Now, when we look at the Gospel for today, and how Jesus speaks about the other Comforter (παράκλητος, paraklētos), by telling His disciples that the Holy Spirit proceeds (ἐκπορεύομαι, ekporeuomai) from the Father, and that He, the Son, will "send Him" (πέμπω, pempō), the idea is the same as what we saw when Jesus spoke of Himself, His own proceeding from the Father and also His being sent into the world. The Greek words used are not the same. What is the same is the distinction between two things that He tells us, first about Himself, and then here after the Supper when He echoes the same distinction, speaking about the Holy Spirit. In both cases we see a divine Person who proceeds from the Father's very Being. We can say truly of both of these Persons, the Son and the Spirit, "God of God, Light of Light, very God of very God." Indeed, we can say truly of both the Son and the Spirit, "Being of one substance with the Father." And, in both cases we see a divine Person who is sent into the world. In the case of Jesus "the Word was made flesh and dwelt among us" by taking human nature into the Godhead, our created nature into His uncreated Person, being conceived by the Holy Ghost, of the Virgin Mary. In the case of the Holy Spirit, by His presence with us the Word continues to dwell among us in "the church which is His Body, the fullness of Him which filleth all in all." (Ephesians 1:23) For, even though the Persons of the Trinity are distinct, they are also inseparable. Where the Spirit is present the Son cannot be absent. Where the Son is present, the Father must be present also. Where God is, He is there in his fullness (this is the meaning of "Divine Simplicity"). Indeed, the whole Gospel of John is about the Trinity and the Incarnation,2 opening with two verses in which God is named as three Persons, and then concentrating on the Word (λόγος, Logos), especially as we come to the Holy of Holies in all scripture: "The Word was made flesh, and dwelt among us." (John 1:14)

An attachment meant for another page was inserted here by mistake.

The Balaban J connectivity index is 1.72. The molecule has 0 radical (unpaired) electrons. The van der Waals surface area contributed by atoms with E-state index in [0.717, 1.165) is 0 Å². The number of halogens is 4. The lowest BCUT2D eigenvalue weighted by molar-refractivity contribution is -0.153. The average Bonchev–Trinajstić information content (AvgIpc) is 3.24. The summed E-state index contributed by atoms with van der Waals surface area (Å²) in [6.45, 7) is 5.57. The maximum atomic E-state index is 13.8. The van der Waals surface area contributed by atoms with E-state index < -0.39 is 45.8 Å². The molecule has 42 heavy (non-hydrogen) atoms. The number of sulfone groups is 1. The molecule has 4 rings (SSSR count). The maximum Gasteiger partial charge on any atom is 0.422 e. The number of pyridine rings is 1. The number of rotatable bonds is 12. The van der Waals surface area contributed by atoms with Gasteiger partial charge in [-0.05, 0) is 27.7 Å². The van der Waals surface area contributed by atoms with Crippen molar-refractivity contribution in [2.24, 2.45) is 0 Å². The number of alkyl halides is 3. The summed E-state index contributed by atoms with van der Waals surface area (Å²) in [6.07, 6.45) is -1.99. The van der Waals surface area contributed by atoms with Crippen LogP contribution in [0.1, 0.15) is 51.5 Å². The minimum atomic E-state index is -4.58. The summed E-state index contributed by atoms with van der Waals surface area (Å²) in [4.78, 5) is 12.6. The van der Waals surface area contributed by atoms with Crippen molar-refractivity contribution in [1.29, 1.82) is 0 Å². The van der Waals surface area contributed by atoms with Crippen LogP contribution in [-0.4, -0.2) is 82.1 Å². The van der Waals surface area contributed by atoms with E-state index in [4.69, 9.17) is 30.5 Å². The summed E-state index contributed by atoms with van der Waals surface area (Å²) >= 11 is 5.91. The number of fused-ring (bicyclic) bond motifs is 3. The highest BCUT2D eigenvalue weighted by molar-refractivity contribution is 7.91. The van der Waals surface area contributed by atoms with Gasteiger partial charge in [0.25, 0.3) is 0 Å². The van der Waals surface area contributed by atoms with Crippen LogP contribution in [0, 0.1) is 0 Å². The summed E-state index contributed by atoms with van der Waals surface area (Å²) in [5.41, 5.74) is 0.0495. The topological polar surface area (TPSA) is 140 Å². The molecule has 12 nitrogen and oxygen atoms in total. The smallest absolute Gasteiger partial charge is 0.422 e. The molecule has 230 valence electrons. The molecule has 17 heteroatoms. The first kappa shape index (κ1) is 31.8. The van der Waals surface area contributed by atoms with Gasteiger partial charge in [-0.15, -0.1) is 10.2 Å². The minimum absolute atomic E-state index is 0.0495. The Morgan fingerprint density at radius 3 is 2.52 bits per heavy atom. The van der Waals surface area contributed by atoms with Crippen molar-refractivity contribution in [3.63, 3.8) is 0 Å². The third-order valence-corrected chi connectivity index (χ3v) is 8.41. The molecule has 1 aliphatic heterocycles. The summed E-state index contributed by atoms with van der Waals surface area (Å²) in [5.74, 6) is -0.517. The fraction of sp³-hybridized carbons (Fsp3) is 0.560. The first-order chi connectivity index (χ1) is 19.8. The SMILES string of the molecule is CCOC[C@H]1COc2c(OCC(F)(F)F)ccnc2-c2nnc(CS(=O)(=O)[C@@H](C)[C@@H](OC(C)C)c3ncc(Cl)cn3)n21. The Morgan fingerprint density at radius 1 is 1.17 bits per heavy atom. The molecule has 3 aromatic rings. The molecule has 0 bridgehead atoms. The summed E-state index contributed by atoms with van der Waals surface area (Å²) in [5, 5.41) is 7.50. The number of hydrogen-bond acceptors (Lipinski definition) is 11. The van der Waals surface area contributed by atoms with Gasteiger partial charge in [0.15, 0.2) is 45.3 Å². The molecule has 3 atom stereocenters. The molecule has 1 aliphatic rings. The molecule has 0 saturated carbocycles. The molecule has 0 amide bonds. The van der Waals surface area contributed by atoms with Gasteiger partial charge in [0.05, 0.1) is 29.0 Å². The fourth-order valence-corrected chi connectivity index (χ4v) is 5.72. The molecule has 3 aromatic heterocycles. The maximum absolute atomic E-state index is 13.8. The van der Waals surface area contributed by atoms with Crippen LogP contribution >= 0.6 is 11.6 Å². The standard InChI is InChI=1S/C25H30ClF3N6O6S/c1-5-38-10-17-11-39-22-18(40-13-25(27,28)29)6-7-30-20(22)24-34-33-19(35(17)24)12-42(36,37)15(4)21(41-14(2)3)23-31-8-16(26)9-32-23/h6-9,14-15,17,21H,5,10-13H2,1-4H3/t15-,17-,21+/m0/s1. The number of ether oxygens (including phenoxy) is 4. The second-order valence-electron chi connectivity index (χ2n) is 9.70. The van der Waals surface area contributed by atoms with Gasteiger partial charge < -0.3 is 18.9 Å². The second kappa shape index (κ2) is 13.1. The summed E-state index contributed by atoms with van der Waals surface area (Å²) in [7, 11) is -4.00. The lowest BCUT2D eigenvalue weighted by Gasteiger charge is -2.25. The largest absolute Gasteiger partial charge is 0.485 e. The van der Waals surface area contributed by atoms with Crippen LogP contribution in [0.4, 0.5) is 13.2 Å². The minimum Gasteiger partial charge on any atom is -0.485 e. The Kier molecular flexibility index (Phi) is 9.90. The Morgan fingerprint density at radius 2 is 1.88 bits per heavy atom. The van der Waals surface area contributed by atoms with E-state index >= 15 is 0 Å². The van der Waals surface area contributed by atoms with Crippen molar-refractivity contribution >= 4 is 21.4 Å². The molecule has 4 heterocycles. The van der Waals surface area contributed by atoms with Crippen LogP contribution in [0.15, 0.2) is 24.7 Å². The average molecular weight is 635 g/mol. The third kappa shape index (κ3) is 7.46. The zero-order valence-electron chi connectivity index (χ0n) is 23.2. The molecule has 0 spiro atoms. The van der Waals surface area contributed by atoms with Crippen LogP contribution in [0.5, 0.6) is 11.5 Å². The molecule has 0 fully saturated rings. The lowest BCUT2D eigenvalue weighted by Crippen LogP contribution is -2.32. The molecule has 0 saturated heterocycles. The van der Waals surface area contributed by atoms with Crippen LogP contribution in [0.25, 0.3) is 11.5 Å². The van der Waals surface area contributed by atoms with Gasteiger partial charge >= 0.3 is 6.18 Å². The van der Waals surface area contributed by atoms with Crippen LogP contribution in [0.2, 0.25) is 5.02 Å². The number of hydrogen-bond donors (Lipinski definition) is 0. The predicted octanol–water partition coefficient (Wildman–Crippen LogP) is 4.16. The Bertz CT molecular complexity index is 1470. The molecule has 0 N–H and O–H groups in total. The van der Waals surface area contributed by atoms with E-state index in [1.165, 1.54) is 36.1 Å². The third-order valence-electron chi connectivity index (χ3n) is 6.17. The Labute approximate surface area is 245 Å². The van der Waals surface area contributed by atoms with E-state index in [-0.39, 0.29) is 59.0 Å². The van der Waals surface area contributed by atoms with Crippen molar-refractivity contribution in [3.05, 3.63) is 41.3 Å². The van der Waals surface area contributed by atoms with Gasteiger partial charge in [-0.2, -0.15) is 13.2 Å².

Jesus is the Apostle of the Father, and it was expedient that He go away so that His own apostles could establish the Church by the supernatural and charismatic ministry of Jesus our Emmanuel -God with us.
This Sunday in Ascensiontide is here to point us to next Sunday, Whitsunday or the Feast of Pentecost. Every passage of scripture appointed for Ascensiontide emphasizes the coming of the Holy Spirit. Today's Collect directs our attention to Christ's exaltation back into the hidden dimension of Heaven that surrounds us, that is separate from the world where sin and death have their alloted time; and it tells of his exaltation only to turn our attention to our dependence on the Holy Spirit. Next week, we will read about the outpouring of the Holy Spirit, and see that Saint Peter tells us this about the resurrected and glorified Christ: "This Jesus hath God raised up, whereof we all are witnesses. Therefore being by the right hand of God exalted, and having received of the Father the promise of the Holy Ghost, he hath shed forth this, which ye now see and hear." (Acts 2:32,33)